Interpretation of Fetal Heart Rate Recordings

A systematic approach in evaluation of the fetal heart rate (FHR) recordings is recommended to optimize interpretation. Studies have demonstrated poor reliability and consistency among various expert interpreters, even in controlled settings. The initial recommendations in 1997 by a National Institute of Child Health and Human Development (NICHHD) work group have been revised and updated by a 2008 work group cosponsored by the Society for Maternal-Fetal Medicine, in part to simplify and standardize FHR

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Figure 21-10 Accelerations of the fetal heart rate above a baseline rate of 130 to 140 beats per minute. Good variability is present.

Figure 21-10 Accelerations of the fetal heart rate above a baseline rate of 130 to 140 beats per minute. Good variability is present.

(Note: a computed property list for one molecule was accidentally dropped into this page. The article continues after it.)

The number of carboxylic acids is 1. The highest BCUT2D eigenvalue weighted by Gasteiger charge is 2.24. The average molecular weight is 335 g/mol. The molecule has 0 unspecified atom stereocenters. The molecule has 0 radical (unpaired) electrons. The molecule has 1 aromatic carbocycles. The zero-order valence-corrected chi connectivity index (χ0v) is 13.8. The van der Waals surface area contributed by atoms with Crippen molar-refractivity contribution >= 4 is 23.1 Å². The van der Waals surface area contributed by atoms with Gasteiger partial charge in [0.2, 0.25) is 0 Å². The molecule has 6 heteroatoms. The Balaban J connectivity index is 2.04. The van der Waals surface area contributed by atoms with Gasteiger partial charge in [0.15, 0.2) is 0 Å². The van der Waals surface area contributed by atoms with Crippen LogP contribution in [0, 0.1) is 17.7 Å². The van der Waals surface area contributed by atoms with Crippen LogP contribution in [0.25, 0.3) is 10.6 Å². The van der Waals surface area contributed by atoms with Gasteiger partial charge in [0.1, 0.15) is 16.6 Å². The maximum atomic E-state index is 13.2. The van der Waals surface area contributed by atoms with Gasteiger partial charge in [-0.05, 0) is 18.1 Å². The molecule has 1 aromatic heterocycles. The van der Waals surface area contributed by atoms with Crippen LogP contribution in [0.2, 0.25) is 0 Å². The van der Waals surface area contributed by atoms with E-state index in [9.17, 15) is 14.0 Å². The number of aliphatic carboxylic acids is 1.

interpretation. Five features of the FHR that need to be assessed: baseline, variability, accelerations, decelerations and its sub-classifications, and corresponding contractions. As of 2008, FHR recordings can be considered as belonging to one of three categories: normal (NICHHD Category I), indeterminate (Category II), and abnormal (Category III). Normal tracings are associated with a normal pH and fetal well-being, and current management should continue. Indeterminate tracings and abnormal tracings suggest the need for further evaluation and possible intervention. This evaluation may include vaginal examination, checking maternal vital signs, giving oxygen, changing maternal position, administering fluids, scalp stimulation, and determination of scalp pH measurement. An NICHHD Category II tracing will represent a significant fraction of those encountered in clinical care and will include all tracings that do not belong in categories I and II. An abnormal (NICHHD III) tracing usually indicates the need for the previous measures and consideration of expedited delivery.

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